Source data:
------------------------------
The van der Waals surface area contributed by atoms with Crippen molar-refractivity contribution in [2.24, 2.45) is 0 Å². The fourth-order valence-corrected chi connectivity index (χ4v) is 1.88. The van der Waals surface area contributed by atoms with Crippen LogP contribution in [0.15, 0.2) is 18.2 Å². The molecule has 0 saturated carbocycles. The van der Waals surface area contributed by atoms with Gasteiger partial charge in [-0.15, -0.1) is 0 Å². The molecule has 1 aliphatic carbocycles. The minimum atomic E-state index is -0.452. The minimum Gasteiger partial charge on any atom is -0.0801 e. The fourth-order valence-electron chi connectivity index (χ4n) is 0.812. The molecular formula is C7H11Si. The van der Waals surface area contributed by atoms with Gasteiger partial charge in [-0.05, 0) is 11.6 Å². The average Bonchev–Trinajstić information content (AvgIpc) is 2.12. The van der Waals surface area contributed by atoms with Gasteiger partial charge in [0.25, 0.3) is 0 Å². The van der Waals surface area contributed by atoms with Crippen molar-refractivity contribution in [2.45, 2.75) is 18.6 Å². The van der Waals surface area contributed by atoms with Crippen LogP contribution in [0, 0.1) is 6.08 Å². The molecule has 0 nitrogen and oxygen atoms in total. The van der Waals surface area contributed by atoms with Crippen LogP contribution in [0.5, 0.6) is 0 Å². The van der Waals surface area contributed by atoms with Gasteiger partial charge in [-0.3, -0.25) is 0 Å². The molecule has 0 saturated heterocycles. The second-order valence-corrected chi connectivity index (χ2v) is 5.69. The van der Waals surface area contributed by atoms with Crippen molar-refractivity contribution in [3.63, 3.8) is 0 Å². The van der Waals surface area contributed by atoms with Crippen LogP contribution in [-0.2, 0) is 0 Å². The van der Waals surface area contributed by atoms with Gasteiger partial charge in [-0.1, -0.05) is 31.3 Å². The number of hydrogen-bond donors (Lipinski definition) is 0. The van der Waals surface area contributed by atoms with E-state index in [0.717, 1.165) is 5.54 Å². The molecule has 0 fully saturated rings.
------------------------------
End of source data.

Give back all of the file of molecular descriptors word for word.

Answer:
The van der Waals surface area contributed by atoms with Crippen molar-refractivity contribution in [2.24, 2.45) is 0 Å². The fourth-order valence-corrected chi connectivity index (χ4v) is 1.88. The van der Waals surface area contributed by atoms with Crippen LogP contribution in [0.15, 0.2) is 18.2 Å². The molecule has 0 saturated carbocycles. The van der Waals surface area contributed by atoms with Gasteiger partial charge in [-0.15, -0.1) is 0 Å². The molecule has 1 aliphatic carbocycles. The minimum atomic E-state index is -0.452. The minimum Gasteiger partial charge on any atom is -0.0801 e. The fourth-order valence-electron chi connectivity index (χ4n) is 0.812. The molecular formula is C7H11Si. The van der Waals surface area contributed by atoms with Gasteiger partial charge in [-0.05, 0) is 11.6 Å². The average Bonchev–Trinajstić information content (AvgIpc) is 2.12. The van der Waals surface area contributed by atoms with Gasteiger partial charge in [0.25, 0.3) is 0 Å². The van der Waals surface area contributed by atoms with Crippen molar-refractivity contribution in [2.45, 2.75) is 18.6 Å². The van der Waals surface area contributed by atoms with Crippen LogP contribution in [0, 0.1) is 6.08 Å². The molecule has 0 nitrogen and oxygen atoms in total. The van der Waals surface area contributed by atoms with Crippen LogP contribution in [0.5, 0.6) is 0 Å². The van der Waals surface area contributed by atoms with Gasteiger partial charge in [-0.3, -0.25) is 0 Å². The molecule has 0 saturated heterocycles. The second-order valence-corrected chi connectivity index (χ2v) is 5.69. The van der Waals surface area contributed by atoms with Crippen molar-refractivity contribution in [3.63, 3.8) is 0 Å². The van der Waals surface area contributed by atoms with Crippen LogP contribution in [-0.2, 0) is 0 Å². The van der Waals surface area contributed by atoms with Gasteiger partial charge in [-0.1, -0.05) is 31.3 Å². The number of hydrogen-bond donors (Lipinski definition) is 0. The van der Waals surface area contributed by atoms with E-state index in [0.717, 1.165) is 5.54 Å². The molecule has 0 fully saturated rings.